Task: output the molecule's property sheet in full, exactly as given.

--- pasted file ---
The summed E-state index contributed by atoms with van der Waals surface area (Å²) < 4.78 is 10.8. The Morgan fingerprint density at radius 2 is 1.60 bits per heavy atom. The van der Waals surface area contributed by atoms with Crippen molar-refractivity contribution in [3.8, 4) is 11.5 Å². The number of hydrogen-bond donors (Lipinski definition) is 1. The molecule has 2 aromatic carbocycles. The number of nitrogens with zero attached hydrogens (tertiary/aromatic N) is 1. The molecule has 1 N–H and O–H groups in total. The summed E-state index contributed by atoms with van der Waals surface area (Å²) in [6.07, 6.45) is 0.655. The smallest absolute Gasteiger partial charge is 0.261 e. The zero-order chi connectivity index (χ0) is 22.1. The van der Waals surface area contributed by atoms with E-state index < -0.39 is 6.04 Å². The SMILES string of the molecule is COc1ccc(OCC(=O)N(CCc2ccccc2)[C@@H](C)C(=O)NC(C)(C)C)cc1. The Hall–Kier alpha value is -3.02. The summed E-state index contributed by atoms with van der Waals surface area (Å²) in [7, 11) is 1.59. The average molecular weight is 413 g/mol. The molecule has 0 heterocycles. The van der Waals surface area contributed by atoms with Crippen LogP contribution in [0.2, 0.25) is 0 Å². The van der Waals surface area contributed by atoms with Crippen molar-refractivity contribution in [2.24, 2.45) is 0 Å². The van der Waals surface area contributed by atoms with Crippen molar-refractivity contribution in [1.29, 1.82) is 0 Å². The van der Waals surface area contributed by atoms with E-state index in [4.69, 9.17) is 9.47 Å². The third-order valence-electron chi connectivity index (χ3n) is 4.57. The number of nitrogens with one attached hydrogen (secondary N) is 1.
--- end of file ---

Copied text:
The summed E-state index contributed by atoms with van der Waals surface area (Å²) < 4.78 is 10.8. The Morgan fingerprint density at radius 2 is 1.60 bits per heavy atom. The van der Waals surface area contributed by atoms with Crippen molar-refractivity contribution in [3.8, 4) is 11.5 Å². The number of hydrogen-bond donors (Lipinski definition) is 1. The molecule has 2 aromatic carbocycles. The number of nitrogens with zero attached hydrogens (tertiary/aromatic N) is 1. The molecule has 1 N–H and O–H groups in total. The summed E-state index contributed by atoms with van der Waals surface area (Å²) in [6.07, 6.45) is 0.655. The smallest absolute Gasteiger partial charge is 0.261 e. The zero-order chi connectivity index (χ0) is 22.1. The van der Waals surface area contributed by atoms with E-state index < -0.39 is 6.04 Å². The SMILES string of the molecule is COc1ccc(OCC(=O)N(CCc2ccccc2)[C@@H](C)C(=O)NC(C)(C)C)cc1. The Hall–Kier alpha value is -3.02. The summed E-state index contributed by atoms with van der Waals surface area (Å²) in [7, 11) is 1.59. The average molecular weight is 413 g/mol. The molecule has 0 heterocycles. The van der Waals surface area contributed by atoms with Crippen LogP contribution in [0.2, 0.25) is 0 Å². The van der Waals surface area contributed by atoms with Crippen molar-refractivity contribution in [2.24, 2.45) is 0 Å². The van der Waals surface area contributed by atoms with Crippen molar-refractivity contribution in [1.29, 1.82) is 0 Å². The van der Waals surface area contributed by atoms with E-state index in [4.69, 9.17) is 9.47 Å². The third-order valence-electron chi connectivity index (χ3n) is 4.57. The number of nitrogens with one attached hydrogen (secondary N) is 1.